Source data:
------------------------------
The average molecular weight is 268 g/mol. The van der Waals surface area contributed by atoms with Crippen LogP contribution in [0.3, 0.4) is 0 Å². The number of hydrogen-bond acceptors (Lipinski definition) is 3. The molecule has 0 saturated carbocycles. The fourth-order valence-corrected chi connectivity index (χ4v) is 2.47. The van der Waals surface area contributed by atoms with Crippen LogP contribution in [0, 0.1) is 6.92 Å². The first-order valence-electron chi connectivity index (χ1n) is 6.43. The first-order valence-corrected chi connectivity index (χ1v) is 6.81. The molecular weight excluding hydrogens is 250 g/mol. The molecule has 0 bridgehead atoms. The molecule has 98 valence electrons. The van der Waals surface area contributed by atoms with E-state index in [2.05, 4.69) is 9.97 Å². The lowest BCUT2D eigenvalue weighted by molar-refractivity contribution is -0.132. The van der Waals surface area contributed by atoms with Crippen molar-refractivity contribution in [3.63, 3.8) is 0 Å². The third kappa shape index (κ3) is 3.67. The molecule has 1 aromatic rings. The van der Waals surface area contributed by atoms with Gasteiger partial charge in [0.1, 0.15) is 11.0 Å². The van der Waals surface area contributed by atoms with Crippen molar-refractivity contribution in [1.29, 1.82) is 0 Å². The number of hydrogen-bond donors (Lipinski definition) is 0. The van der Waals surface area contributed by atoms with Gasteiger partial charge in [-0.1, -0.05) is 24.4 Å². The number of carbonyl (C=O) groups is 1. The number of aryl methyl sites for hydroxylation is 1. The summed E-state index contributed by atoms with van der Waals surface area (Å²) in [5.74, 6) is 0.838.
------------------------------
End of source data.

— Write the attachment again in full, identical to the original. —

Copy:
The average molecular weight is 268 g/mol. The van der Waals surface area contributed by atoms with Crippen LogP contribution in [0.3, 0.4) is 0 Å². The number of hydrogen-bond acceptors (Lipinski definition) is 3. The molecule has 0 saturated carbocycles. The fourth-order valence-corrected chi connectivity index (χ4v) is 2.47. The van der Waals surface area contributed by atoms with Crippen LogP contribution in [0, 0.1) is 6.92 Å². The first-order valence-electron chi connectivity index (χ1n) is 6.43. The first-order valence-corrected chi connectivity index (χ1v) is 6.81. The molecular weight excluding hydrogens is 250 g/mol. The molecule has 0 bridgehead atoms. The molecule has 98 valence electrons. The van der Waals surface area contributed by atoms with E-state index in [2.05, 4.69) is 9.97 Å². The lowest BCUT2D eigenvalue weighted by molar-refractivity contribution is -0.132. The van der Waals surface area contributed by atoms with Crippen molar-refractivity contribution in [3.63, 3.8) is 0 Å². The third kappa shape index (κ3) is 3.67. The molecule has 1 aromatic rings. The van der Waals surface area contributed by atoms with Gasteiger partial charge in [0.1, 0.15) is 11.0 Å². The van der Waals surface area contributed by atoms with Crippen molar-refractivity contribution in [1.29, 1.82) is 0 Å². The number of hydrogen-bond donors (Lipinski definition) is 0. The van der Waals surface area contributed by atoms with Gasteiger partial charge in [-0.1, -0.05) is 24.4 Å². The number of carbonyl (C=O) groups is 1. The number of aryl methyl sites for hydroxylation is 1. The summed E-state index contributed by atoms with van der Waals surface area (Å²) in [5.74, 6) is 0.838.